Piano Lessons Blog - 10 Ways to Memorize Music More Effectively

10 Ways to Memorize Music More Effectively

Karmel Larson

Ever since the time of Franz Liszt, pianists have been playing recitals mostly from memory. While there are pros and cons to memorizing music (a discussion for another day - check out one interesting op ed here), if you ARE going to memorize music, there are definitely ways to make it easier! Here are ten ways to memorize music more quickly and with less effort:

Learn and memorize the piece one small section at a time, hands separately and then hands together. Your brain can only store so much information in short-term memory. Give it a chance to put one line or section into long term memory before you move on to the next.

Learn the patterns of the piece. This might include analyzing harmonies, finding sections that repeat, or even just finding small patterns that come back again and again. This is a strategy called chunking. By grouping pieces of information (for example, individual notes), you can keep more music in your brain at once.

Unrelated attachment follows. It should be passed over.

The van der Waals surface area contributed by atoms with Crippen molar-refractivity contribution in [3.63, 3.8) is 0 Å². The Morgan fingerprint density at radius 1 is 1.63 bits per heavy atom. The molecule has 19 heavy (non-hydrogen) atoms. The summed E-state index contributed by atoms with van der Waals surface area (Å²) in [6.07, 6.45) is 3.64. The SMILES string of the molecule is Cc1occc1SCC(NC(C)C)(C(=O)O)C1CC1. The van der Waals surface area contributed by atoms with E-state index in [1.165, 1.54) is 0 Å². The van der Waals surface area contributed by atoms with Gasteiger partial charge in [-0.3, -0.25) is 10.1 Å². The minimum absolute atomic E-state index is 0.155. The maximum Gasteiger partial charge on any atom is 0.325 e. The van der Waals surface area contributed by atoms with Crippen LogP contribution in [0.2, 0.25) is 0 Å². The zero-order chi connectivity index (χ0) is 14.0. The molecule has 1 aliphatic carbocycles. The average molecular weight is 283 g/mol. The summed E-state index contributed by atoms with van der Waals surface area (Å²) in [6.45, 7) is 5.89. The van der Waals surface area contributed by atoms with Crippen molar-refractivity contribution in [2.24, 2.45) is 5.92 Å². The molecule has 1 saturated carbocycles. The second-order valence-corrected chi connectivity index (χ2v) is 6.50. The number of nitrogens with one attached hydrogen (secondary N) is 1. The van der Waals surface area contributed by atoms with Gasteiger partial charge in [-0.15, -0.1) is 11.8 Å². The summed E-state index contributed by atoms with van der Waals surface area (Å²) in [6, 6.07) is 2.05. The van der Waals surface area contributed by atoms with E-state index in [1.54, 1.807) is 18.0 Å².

Repeat, repeat, repeat. Play a section 10 times in a row - after 5 times, start challenging yourself to play it from memory!

Practice away from the piano. This sounds weird, but it works. Use your music (and maybe a recording) and go through the notes, rhythms, and dynamics in your head.
Engage your aural memory by singing along or verbalizing your fingering, articulation, or dynamics.

Did I mention repetition? Seriously, this one is super important. One way to make repetition more effective is to space it out. Working on memorizing for ten minutes every day will put the music into your long-term memory faster than practicing for an hour straight in one day.

Sleep. Lots of research suggests that sleep plays a huge role in memorization. If you want to memorize music quickly, you'll have to make sure you're getting enough sleep for your brain to consolidate and store the information you're learning. (Read more here.)

Mix things up a bit! Play sections of your piece out of order or starting at random places in the music to solidify the hard spots. And that way, if you do have a memory slip during a performance, you'll have more "starting places."

Practice performing for others. Performing will expose the places where your memory is weak so that you know what to practice. Performing in a lower-pressure situation also helps you work through performance anxiety before a bigger performance.
Last but not least, remember to enjoy playing your piece! If you're connecting with the music emotionally and having fun playing it, it will be easier to memorize.

Which of these is your favorite idea? Are there any we left out? Let us know in the comments!

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